This application is a continuation of U.S. application Ser. No. 10/780,330, entitled “MEMORY MAPPING IN A PROCESSOR HAVING MULTIPLE PROGRAMMABLE UNITS” filed Feb. 17, 2004 now patented as U.S. Pat. No. 8,738,886 issued on May 27, 2014 which is a continuation of U.S. application Ser. No. 09/743,271, entitled “MAPPING REQUESTS FROM A PROCESSING UNIT THAT USES MEMORY-MAPPED INPUT-OUTPUT SPACE” filed Dec. 27, 1999 now patented as U.S. Pat. No. 6,694,380 issued on Feb. 17, 2004. This application claims the benefit to the Ser. No. 09/743,271 application via the co-pending Ser. No. 10/780,330 application.

BACKGROUND OF THE INVENTION

This invention relates to parallel processors.

Parallel processing is an efficient form of information processing of concurrent events in a computing process. Parallel processing demands concurrent execution of many programs in a computer, in contrast to sequential processing. In the context of a parallel processor, parallelism involves doing more than one function at the same time. Unlike a serial paradigm in which all tasks are performed sequentially at a single station or a pipelined machine where tasks are performed at specialized stations, with parallel processing, multiple stations are provided with each station capable of performing all tasks. That is, in general, all or some of the stations work simultaneously and independently on the same or common elements of a problem. Certain problems are suitable for solution by applying parallel processing.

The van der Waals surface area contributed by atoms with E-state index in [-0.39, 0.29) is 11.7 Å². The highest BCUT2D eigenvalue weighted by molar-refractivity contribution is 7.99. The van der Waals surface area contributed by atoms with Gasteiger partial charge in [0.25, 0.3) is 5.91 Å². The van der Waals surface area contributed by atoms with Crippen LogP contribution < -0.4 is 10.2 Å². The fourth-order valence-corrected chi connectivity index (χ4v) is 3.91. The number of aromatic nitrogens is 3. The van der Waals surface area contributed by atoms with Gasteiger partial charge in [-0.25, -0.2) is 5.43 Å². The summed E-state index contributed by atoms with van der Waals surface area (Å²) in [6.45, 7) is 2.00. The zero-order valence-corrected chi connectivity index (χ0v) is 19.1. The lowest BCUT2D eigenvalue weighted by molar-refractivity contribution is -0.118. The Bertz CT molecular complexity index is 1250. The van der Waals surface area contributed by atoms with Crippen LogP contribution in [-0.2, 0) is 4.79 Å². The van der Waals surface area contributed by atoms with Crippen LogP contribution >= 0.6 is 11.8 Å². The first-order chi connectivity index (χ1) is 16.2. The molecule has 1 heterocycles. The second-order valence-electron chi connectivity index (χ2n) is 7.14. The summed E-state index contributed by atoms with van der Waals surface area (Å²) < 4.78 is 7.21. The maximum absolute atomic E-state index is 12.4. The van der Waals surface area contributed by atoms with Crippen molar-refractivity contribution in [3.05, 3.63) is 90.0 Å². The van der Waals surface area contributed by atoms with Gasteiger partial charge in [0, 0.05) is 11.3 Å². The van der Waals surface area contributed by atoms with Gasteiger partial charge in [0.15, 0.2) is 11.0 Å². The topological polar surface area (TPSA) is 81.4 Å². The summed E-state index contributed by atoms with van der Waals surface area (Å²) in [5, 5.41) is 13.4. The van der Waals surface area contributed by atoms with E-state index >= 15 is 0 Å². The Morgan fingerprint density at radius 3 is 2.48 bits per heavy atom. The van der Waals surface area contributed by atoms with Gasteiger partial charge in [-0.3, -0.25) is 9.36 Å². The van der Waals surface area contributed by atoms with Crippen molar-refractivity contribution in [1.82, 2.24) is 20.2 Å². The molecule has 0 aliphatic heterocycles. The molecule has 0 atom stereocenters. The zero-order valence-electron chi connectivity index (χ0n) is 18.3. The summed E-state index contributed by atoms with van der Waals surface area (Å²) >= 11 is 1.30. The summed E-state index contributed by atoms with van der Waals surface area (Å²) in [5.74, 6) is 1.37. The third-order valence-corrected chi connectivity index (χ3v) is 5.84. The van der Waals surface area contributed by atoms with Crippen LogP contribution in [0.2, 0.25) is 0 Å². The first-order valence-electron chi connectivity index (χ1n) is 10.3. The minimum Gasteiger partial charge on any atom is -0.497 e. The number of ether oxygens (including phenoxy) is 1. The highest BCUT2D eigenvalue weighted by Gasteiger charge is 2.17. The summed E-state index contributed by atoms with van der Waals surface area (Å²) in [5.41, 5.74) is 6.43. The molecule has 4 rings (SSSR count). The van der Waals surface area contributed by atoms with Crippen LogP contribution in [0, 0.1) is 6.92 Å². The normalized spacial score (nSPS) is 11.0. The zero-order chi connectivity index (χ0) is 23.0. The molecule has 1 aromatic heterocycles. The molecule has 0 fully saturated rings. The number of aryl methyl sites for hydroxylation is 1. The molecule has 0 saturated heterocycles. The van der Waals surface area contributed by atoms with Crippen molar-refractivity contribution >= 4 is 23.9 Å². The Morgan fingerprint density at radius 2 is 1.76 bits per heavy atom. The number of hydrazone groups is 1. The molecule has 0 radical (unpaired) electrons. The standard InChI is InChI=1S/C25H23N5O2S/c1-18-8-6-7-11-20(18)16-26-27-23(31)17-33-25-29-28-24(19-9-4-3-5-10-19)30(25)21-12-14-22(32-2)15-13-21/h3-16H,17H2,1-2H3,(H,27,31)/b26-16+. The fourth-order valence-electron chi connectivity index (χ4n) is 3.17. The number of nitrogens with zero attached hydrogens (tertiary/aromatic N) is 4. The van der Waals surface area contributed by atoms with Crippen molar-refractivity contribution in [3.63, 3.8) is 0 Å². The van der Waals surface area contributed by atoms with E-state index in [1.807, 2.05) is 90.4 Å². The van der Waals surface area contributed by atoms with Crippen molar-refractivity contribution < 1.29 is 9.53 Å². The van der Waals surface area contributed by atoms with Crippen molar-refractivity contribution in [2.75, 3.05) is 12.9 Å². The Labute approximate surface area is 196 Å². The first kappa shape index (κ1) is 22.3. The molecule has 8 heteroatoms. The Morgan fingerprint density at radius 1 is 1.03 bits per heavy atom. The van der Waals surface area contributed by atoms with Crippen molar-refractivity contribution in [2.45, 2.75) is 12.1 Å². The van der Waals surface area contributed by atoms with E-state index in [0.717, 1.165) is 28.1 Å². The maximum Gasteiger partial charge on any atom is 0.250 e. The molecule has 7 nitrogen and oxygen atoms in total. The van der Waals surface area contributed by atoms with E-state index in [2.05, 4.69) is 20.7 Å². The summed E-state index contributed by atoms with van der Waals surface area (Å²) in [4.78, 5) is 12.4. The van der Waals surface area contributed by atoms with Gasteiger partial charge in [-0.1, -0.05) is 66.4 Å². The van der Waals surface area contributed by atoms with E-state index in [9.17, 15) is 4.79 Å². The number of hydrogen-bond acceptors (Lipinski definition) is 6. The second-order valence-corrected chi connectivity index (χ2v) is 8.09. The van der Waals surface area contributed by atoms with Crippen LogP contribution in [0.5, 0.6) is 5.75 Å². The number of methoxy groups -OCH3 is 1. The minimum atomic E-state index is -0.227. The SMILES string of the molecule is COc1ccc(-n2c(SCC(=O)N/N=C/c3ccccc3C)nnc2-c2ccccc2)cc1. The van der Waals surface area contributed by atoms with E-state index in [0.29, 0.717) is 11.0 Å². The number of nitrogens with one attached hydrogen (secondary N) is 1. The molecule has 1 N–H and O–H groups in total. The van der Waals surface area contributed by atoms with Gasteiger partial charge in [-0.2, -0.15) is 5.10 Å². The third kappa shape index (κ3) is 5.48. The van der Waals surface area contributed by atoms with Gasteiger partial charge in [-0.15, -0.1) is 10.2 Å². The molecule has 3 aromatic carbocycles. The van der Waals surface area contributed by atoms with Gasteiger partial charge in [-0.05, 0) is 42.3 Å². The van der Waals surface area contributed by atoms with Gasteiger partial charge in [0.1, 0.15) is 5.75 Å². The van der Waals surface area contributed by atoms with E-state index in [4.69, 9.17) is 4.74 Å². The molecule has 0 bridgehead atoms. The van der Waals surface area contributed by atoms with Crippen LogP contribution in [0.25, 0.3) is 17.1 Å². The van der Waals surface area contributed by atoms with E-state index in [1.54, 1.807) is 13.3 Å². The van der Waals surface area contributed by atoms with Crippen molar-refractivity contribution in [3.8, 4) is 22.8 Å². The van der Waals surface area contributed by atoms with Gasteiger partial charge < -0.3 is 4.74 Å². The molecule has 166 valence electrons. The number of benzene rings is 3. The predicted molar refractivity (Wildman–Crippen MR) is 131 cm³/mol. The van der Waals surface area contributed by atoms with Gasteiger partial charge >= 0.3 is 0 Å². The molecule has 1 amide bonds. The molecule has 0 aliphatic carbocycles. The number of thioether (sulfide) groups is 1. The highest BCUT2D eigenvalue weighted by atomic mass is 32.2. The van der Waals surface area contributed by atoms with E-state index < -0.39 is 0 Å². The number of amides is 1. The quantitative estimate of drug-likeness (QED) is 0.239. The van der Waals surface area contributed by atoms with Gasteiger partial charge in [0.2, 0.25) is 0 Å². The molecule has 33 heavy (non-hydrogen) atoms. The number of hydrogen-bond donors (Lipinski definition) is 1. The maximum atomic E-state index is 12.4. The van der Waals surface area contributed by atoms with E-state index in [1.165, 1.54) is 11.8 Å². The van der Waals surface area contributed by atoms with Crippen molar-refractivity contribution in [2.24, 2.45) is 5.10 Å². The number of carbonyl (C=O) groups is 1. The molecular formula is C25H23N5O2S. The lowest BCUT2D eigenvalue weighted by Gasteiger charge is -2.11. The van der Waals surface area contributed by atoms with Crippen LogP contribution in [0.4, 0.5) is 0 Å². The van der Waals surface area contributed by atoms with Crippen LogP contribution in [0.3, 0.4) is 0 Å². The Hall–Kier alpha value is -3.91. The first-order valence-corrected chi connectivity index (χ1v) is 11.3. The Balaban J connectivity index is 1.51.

SUMMARY OF THE INVENTION

The apparatus includes circuitry to map addresses in a single address space to resources within the multiple programmable units where the single address space includes addresses for different ones of the resources in different ones of the multiple programmable units and where there is a one-to-one correspondence between respective addresses in the single address space and resources within the multiple programmable units. The apparatus can provide data access to a resource within a first of the multiple programmable units to a second one of the multiple programmable units in response to a data access request of the second one of the multiple programmable units that specifies an address within the single address space.

Various features and advantages will be readily apparent from the following detailed description, the drawings, and the claims.

BRIEF DESCRIPTION OF THE DRAWINGS

FIG. 1 is a block diagram of a communication system employing a hardware-based multithreaded processor.

FIG. 2 is a block diagram of a micro-engine functional unit employed in the multithreaded processor of FIG. 1.

FIGS. 3A-3C are block diagrams illustrating interface units used for converting CPU commands directed to the I/O memory space address of micro-engines or a bus interface unit.